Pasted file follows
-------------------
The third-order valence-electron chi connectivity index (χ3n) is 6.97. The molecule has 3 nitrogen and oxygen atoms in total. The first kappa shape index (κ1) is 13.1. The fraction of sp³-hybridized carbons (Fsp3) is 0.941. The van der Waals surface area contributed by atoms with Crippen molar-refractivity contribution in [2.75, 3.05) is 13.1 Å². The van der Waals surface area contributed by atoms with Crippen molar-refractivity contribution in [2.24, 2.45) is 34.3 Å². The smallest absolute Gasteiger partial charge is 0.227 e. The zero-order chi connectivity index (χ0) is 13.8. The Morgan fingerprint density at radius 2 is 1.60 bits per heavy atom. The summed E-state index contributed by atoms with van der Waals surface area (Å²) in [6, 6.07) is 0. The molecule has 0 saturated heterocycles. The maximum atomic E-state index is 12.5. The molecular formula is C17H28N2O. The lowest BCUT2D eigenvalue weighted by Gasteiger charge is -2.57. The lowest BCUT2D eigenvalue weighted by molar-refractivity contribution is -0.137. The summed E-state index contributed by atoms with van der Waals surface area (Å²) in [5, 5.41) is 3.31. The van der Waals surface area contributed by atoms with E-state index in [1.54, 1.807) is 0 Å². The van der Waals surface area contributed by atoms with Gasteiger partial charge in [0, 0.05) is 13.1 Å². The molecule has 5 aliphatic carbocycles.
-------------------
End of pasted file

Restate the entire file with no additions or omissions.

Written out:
The third-order valence-electron chi connectivity index (χ3n) is 6.97. The molecule has 3 nitrogen and oxygen atoms in total. The first kappa shape index (κ1) is 13.1. The fraction of sp³-hybridized carbons (Fsp3) is 0.941. The van der Waals surface area contributed by atoms with Crippen molar-refractivity contribution in [2.75, 3.05) is 13.1 Å². The van der Waals surface area contributed by atoms with Crippen molar-refractivity contribution in [2.24, 2.45) is 34.3 Å². The smallest absolute Gasteiger partial charge is 0.227 e. The zero-order chi connectivity index (χ0) is 13.8. The Morgan fingerprint density at radius 2 is 1.60 bits per heavy atom. The summed E-state index contributed by atoms with van der Waals surface area (Å²) in [6, 6.07) is 0. The molecule has 0 saturated heterocycles. The maximum atomic E-state index is 12.5. The molecular formula is C17H28N2O. The lowest BCUT2D eigenvalue weighted by Gasteiger charge is -2.57. The lowest BCUT2D eigenvalue weighted by molar-refractivity contribution is -0.137. The summed E-state index contributed by atoms with van der Waals surface area (Å²) in [5, 5.41) is 3.31. The van der Waals surface area contributed by atoms with E-state index in [1.54, 1.807) is 0 Å². The van der Waals surface area contributed by atoms with Gasteiger partial charge in [0, 0.05) is 13.1 Å². The molecule has 5 aliphatic carbocycles.